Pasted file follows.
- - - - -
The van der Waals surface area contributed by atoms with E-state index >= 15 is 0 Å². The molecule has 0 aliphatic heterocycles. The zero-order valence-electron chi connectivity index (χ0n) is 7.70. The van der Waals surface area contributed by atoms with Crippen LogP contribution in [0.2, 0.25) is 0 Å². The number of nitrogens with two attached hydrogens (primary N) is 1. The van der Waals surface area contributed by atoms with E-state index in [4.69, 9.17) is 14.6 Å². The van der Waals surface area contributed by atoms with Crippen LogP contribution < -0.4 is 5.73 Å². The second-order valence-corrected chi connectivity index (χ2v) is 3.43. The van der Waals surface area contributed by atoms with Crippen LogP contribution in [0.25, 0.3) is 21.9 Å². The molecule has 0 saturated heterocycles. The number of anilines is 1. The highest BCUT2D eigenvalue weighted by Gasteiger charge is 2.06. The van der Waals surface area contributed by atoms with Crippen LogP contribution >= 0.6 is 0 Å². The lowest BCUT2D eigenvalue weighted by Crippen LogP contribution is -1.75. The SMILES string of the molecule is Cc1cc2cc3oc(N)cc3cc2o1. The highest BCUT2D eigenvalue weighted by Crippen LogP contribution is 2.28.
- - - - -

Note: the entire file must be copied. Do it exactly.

The van der Waals surface area contributed by atoms with E-state index >= 15 is 0 Å². The molecule has 0 aliphatic heterocycles. The zero-order valence-electron chi connectivity index (χ0n) is 7.70. The van der Waals surface area contributed by atoms with Crippen LogP contribution in [0.2, 0.25) is 0 Å². The number of nitrogens with two attached hydrogens (primary N) is 1. The van der Waals surface area contributed by atoms with E-state index in [4.69, 9.17) is 14.6 Å². The van der Waals surface area contributed by atoms with Crippen LogP contribution < -0.4 is 5.73 Å². The second-order valence-corrected chi connectivity index (χ2v) is 3.43. The van der Waals surface area contributed by atoms with Crippen LogP contribution in [0.25, 0.3) is 21.9 Å². The molecule has 0 saturated heterocycles. The number of anilines is 1. The highest BCUT2D eigenvalue weighted by Gasteiger charge is 2.06. The van der Waals surface area contributed by atoms with Crippen LogP contribution >= 0.6 is 0 Å². The lowest BCUT2D eigenvalue weighted by Crippen LogP contribution is -1.75. The SMILES string of the molecule is Cc1cc2cc3oc(N)cc3cc2o1. The highest BCUT2D eigenvalue weighted by Crippen LogP contribution is 2.28.